Even though tossing electronic waste into landfills is illegal in North Carolina, only about ten percent of residents in New Hanover County make the effort to recycle. County officials say the level of apathy among residents is a head-scratcher.
But Verizon is expecting broad community participation at the e-waste drive, which takes place on Thursday, May 9th at the Verizon Call Center in Wilmington.
Verizon has hosted electronics recycling events for the past four years. And last year, says Project Manager John Dorn, the Wilmington drive netted more than 86-thousand pounds of material. But Dorn says many people don’t recycle because they don’t fully understand why putting old electronics into landfills is harmful.
“They do not decompose in any way. Also some of the electronics that are recycled -- including the monitors or even TVs – the CRT monitors in particular – they have lead in the actual glass so it’s also hazardous materials that are going into landfills.”
And that means that heavy metals can then leach into the soil – and potentially – the water. By breaking TVs, computers, toasters -- even electric can openers -- down to the basic components, 100 percent of the product can be re-used.
Laptops that are in good condition will be refurbished and donated to Work Vessels for Veterans. Usable cell phones will go to the company’s HopeLine program for victims of domestic abuse.
Drop Off Information for the E-cycle Rally:
The e-cycle takes place May 9th at the Verizon Call Center at 3601 Converse Road, near the intersection of Shipyard and Independence Boulevards in Wilmington (28403) from 7:30 AM to 2:30 PM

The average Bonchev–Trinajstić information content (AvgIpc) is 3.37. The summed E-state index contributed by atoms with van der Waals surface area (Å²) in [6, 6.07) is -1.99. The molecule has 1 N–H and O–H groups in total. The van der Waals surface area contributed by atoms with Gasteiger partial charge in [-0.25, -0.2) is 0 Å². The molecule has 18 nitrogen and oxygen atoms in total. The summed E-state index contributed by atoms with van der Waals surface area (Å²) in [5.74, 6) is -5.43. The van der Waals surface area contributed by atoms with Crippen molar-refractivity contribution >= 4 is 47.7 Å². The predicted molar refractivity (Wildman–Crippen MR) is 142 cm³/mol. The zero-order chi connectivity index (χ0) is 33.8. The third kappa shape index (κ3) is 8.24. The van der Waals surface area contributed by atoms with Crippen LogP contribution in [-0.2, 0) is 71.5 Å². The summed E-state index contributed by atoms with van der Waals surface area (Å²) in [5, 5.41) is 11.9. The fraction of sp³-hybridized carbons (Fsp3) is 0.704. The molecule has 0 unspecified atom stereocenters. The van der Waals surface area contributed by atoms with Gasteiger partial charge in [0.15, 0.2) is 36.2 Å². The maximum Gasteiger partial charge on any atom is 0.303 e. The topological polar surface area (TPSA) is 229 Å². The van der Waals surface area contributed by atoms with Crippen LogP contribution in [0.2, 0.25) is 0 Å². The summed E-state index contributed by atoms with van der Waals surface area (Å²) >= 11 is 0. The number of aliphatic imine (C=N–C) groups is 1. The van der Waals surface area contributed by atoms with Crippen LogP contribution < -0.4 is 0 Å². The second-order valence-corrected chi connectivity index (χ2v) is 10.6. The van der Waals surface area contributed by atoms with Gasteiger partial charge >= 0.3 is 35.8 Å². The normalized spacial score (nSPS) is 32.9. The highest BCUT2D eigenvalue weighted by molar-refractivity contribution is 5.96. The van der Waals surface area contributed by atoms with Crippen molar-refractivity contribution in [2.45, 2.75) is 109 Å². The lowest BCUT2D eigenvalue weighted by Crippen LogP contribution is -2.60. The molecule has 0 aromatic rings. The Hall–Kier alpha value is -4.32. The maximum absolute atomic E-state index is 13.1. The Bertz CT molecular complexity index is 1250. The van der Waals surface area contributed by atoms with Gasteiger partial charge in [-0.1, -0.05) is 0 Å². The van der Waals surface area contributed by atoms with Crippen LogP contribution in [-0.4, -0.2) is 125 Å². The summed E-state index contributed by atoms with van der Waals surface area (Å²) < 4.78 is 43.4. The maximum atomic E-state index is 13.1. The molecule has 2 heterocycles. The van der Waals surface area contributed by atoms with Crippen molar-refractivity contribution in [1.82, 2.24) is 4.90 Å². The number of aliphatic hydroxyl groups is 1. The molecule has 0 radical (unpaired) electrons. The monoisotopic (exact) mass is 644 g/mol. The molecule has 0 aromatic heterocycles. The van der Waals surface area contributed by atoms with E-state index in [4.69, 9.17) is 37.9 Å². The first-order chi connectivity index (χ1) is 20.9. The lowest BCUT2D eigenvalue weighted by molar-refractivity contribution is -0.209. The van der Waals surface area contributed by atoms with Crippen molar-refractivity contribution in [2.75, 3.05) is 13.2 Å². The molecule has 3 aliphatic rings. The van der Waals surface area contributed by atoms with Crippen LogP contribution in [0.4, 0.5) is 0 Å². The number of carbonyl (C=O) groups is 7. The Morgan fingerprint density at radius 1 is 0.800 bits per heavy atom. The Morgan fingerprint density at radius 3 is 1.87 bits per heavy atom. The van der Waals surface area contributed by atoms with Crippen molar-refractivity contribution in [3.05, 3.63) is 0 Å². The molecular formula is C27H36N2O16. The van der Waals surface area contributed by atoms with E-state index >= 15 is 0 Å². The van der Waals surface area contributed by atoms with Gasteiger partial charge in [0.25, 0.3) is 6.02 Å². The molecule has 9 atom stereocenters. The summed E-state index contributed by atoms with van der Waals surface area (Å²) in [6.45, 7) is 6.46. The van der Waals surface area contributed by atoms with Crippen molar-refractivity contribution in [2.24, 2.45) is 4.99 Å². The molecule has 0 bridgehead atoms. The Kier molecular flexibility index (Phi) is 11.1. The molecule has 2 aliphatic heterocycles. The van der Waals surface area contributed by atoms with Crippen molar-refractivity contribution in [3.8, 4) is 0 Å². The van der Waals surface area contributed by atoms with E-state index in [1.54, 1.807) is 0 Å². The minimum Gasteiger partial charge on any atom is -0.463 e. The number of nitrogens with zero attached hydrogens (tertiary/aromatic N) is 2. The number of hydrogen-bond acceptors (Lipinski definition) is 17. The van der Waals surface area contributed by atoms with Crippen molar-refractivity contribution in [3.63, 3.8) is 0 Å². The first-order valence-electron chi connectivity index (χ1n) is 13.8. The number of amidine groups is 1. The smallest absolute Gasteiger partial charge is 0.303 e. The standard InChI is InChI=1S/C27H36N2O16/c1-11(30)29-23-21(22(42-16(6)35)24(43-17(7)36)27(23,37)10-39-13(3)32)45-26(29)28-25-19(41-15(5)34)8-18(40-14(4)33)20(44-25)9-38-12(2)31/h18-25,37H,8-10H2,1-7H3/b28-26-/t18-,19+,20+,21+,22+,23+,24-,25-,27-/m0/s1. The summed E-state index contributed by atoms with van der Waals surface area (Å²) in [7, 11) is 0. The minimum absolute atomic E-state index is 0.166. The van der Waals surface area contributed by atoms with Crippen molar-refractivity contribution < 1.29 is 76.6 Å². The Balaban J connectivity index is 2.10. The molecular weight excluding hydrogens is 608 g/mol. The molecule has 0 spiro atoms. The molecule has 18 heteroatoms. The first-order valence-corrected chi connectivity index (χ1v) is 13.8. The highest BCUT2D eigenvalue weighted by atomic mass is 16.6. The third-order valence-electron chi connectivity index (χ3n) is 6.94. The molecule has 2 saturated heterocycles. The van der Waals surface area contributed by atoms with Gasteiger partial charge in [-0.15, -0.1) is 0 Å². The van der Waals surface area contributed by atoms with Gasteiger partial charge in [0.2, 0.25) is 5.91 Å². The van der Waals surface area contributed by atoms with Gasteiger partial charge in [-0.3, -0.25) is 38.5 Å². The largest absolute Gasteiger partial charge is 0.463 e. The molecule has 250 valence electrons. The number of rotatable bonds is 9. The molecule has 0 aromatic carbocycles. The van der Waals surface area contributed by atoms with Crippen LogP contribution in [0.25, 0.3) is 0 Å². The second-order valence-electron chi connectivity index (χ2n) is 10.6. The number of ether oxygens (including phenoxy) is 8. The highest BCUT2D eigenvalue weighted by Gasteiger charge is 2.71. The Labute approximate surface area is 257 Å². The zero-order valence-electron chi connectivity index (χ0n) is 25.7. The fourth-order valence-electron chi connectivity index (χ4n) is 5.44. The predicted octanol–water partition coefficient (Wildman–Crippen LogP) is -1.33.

Recycling processor Anything IT provides security precautions:
Verizon cautions that hard drives in computers will not be wiped before the recycling process and suggests that companies and individuals may elect to remove the hard drives before dropping them off. However, Verizon’s recycling partner, Anything IT takes extra steps to ensure that all data is effectively eradicated. Anything IT’s Senior Vice President Paul Brundage describes their process this way: “We first remove the circuit board and any other plastics on the drive housing. This is because the circuit board has a different downstream process than the metal hardware of the drive housing. Then the drive is passed through a hard drive shredder at our facility with the drive destroyed as it passes through a series of interlocking gear-like wheels that grind and break the metal into smaller pieces. The resulting mixed metals are deposited in a container sent to a downstream metal processing center for material reclamation.”
Items that will be accepted include laptop and desktop computers, monitors, televisions, computer cables, mice and keyboards, gaming consoles, telephones and answering machines, stereo and audio equipment, paper shredders, alarm clocks, printers, cameras, conferencing equipment, remote controls, earphones, small electronic appliances (such as coffee makers, toasters, toaster ovens and can openers), vacuum cleaners, irons, electronic toys and any electronic chargers. Standard glass, plastic and aluminum materials will also be accepted. Hard drives will not be wiped.
Items that will not be accepted include anything with hazardous waste such as batteries, inks/toners, and mercury bulbs. All batteries must be removed prior to drop off. Also not accepted are refrigerators or freezers, medical waste, units containing fluid such as motors and pumps, or any radioactive material such as x-ray equipment.